A coalition of fruit, vegetable and grain growers says a new corn variety will use herbicides potentially toxic to crops in neighboring fields, and it is petitioning the U.S. government to do something about it.
Save our Crops Coalition was founded in 2012 to oppose the deregulation of 2,4-D and dicamba tolerant crops, one of which is a genetically-modified corn variety made by Midland, Mich.-based Dow Chemical, according to the coalition’s website.
A Dow spokesman said the group’s criticisms are directed at a version of 2,4-D that Dow no longer uses, and that the company’s new version of the chemical is much safer.
Save our Crops Coalition says the herbicides are highly toxic to fruits and vegetables and other crops. The group believes their use will increase dramatically with new resistant crop varieties, and that drift could spread the herbicides to adjancent fields.
The coalition is asking the U.S. Department of Agriculture and the Environmental Protection Agency to conduct an environmental impact statement on the cumulative effects of deregulating crops such as Dow’s new corn crop, which are known as synthetic auxin tolerant crops.
According to the group, synthetic auxin tolerant crops will be grown near tomato, grape, green bean, pea, cucumber, squash, melon, pumpkin and other fields.
“Numerous studies have been done on the effect of simulated synthetic auxin herbicides on specialty crops,” said Robert Swinford, an attorney for Save our Crops Coalition.
Swinford cited a Washington State University study that found that despite significant gains over several decades to mitigate the effects of synthetic auxins on grape vineyards, crops have still been damaged.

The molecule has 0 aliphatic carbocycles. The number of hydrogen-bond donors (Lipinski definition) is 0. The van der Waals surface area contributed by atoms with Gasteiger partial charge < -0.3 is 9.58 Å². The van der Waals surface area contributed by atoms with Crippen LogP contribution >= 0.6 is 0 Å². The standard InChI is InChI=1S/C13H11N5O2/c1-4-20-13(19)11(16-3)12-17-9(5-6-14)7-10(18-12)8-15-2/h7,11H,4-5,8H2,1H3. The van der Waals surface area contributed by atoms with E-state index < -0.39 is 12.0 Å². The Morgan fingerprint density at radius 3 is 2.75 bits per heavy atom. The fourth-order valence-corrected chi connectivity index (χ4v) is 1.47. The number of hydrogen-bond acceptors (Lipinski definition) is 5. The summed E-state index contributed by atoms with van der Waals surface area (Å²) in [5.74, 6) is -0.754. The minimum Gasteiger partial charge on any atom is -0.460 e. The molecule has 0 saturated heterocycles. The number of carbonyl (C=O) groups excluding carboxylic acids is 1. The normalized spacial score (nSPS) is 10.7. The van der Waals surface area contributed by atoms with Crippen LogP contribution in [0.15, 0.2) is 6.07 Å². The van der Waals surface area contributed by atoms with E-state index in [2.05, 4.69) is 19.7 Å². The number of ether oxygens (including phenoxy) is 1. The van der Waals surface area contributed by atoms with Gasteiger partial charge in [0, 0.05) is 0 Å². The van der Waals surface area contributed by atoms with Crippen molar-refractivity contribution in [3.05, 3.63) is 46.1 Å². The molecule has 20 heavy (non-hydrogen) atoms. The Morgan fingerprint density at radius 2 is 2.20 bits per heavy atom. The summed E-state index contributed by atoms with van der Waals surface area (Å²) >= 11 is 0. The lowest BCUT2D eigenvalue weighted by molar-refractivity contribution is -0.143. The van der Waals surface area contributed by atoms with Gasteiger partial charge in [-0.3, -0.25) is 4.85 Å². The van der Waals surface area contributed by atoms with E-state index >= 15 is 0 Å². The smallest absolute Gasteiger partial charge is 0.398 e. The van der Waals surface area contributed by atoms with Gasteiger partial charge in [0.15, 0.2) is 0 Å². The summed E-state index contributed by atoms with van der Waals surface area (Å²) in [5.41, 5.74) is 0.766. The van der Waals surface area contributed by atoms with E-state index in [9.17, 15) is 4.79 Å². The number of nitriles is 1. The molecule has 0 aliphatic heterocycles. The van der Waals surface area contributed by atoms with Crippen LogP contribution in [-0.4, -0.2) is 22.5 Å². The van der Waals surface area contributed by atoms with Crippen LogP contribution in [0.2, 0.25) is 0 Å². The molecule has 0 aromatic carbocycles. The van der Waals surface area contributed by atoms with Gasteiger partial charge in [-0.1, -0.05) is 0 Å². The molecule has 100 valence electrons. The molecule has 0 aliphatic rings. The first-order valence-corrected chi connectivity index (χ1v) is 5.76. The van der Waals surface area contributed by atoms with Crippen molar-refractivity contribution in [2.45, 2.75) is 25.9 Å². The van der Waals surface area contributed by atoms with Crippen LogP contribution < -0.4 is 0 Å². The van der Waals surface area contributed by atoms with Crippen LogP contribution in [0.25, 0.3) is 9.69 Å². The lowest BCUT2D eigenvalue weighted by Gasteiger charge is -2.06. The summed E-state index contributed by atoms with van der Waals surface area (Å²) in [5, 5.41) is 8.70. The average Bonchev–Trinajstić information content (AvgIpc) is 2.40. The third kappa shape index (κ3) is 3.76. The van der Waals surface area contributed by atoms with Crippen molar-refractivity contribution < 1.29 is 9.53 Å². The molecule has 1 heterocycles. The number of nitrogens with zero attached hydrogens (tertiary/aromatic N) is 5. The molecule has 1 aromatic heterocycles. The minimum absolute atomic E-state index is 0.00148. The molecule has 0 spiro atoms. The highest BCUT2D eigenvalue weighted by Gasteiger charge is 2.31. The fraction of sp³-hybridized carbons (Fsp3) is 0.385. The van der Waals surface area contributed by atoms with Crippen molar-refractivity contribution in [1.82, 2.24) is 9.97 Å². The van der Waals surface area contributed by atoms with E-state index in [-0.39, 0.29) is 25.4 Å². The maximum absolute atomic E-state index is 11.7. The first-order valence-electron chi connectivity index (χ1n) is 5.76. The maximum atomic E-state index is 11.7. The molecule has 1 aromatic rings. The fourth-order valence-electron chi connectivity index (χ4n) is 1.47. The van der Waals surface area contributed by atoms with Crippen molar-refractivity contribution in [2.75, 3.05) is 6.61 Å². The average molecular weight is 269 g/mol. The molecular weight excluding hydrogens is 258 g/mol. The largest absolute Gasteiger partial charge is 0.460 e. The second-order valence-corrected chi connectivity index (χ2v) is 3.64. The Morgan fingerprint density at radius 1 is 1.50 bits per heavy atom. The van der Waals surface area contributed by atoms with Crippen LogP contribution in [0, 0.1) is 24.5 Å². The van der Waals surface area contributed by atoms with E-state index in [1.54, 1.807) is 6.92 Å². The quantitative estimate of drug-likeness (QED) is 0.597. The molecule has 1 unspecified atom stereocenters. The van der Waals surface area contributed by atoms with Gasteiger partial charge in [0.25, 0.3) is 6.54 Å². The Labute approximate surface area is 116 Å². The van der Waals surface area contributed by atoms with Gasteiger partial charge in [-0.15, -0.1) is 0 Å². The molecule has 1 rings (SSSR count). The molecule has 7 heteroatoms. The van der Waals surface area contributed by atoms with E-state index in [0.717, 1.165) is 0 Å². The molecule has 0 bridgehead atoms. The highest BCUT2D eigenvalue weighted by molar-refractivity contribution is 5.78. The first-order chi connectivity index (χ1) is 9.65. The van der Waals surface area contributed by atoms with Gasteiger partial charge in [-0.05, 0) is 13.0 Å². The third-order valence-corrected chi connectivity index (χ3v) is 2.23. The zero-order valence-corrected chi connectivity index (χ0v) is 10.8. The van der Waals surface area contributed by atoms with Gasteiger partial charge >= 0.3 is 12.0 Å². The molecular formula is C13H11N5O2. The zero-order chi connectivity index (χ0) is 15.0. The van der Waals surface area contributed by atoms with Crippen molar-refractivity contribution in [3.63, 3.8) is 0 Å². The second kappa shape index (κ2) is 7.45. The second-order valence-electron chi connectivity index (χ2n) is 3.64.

Garry Hamlin, a Dow spokesman, said the herbicide the company created to be used with its new corn variety is different from the traditional form of 2,4-D that the coalition has raised concerns about.
The new herbicide, a 2,4-D choline that is part of Dow’s Enlist Weed Control System, was created with the input of many coalition members, and it’s safer than earlier versions of 2,4-D, Hamlin said.
“(It) has demonstrated a 92% reduction in volatility and a 90% reduction in drift, based on research data recently presented at scientific meetings,” he said.
Creve Coeur, Mo.-based seed company Monsanto Co. is developing a dicamba-tolerant soybean, said Danielle Stuart, a company spokeswoman.
In preparation for its introduction, the company has spent years researching ways to mitigate injury to vegetables and other sensitive crops, Stuart said.